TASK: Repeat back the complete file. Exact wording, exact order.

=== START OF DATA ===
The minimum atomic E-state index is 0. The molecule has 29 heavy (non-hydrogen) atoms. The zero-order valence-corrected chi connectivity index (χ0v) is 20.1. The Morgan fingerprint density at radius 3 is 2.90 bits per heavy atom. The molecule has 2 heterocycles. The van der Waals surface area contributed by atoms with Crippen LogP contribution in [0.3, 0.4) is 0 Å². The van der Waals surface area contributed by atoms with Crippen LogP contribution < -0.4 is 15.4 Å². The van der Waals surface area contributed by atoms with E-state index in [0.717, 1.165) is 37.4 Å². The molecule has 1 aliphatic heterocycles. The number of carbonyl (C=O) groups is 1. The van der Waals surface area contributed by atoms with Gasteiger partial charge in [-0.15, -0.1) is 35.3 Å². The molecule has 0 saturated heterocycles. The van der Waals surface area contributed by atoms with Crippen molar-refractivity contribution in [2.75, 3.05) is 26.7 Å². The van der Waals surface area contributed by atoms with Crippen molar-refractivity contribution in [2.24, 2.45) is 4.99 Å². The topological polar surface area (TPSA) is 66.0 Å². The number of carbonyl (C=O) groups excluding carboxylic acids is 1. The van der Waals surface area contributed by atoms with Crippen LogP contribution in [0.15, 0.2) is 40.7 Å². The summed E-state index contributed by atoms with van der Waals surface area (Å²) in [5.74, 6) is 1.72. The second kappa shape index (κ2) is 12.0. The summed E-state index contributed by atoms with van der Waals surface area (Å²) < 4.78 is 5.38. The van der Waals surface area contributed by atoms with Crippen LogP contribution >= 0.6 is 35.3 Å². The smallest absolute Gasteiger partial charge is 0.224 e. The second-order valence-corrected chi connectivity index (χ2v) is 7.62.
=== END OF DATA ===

The minimum atomic E-state index is 0. The molecule has 29 heavy (non-hydrogen) atoms. The zero-order valence-corrected chi connectivity index (χ0v) is 20.1. The Morgan fingerprint density at radius 3 is 2.90 bits per heavy atom. The molecule has 2 heterocycles. The van der Waals surface area contributed by atoms with Crippen LogP contribution in [0.3, 0.4) is 0 Å². The van der Waals surface area contributed by atoms with Crippen LogP contribution < -0.4 is 15.4 Å². The van der Waals surface area contributed by atoms with E-state index in [0.717, 1.165) is 37.4 Å². The molecule has 1 aliphatic heterocycles. The number of carbonyl (C=O) groups is 1. The van der Waals surface area contributed by atoms with Gasteiger partial charge in [-0.15, -0.1) is 35.3 Å². The molecule has 0 saturated heterocycles. The van der Waals surface area contributed by atoms with Crippen molar-refractivity contribution in [2.75, 3.05) is 26.7 Å². The van der Waals surface area contributed by atoms with Crippen molar-refractivity contribution in [2.24, 2.45) is 4.99 Å². The topological polar surface area (TPSA) is 66.0 Å². The number of carbonyl (C=O) groups excluding carboxylic acids is 1. The van der Waals surface area contributed by atoms with Crippen LogP contribution in [0.15, 0.2) is 40.7 Å². The summed E-state index contributed by atoms with van der Waals surface area (Å²) in [5.74, 6) is 1.72. The second kappa shape index (κ2) is 12.0. The summed E-state index contributed by atoms with van der Waals surface area (Å²) < 4.78 is 5.38. The van der Waals surface area contributed by atoms with Crippen LogP contribution >= 0.6 is 35.3 Å². The smallest absolute Gasteiger partial charge is 0.224 e. The second-order valence-corrected chi connectivity index (χ2v) is 7.62.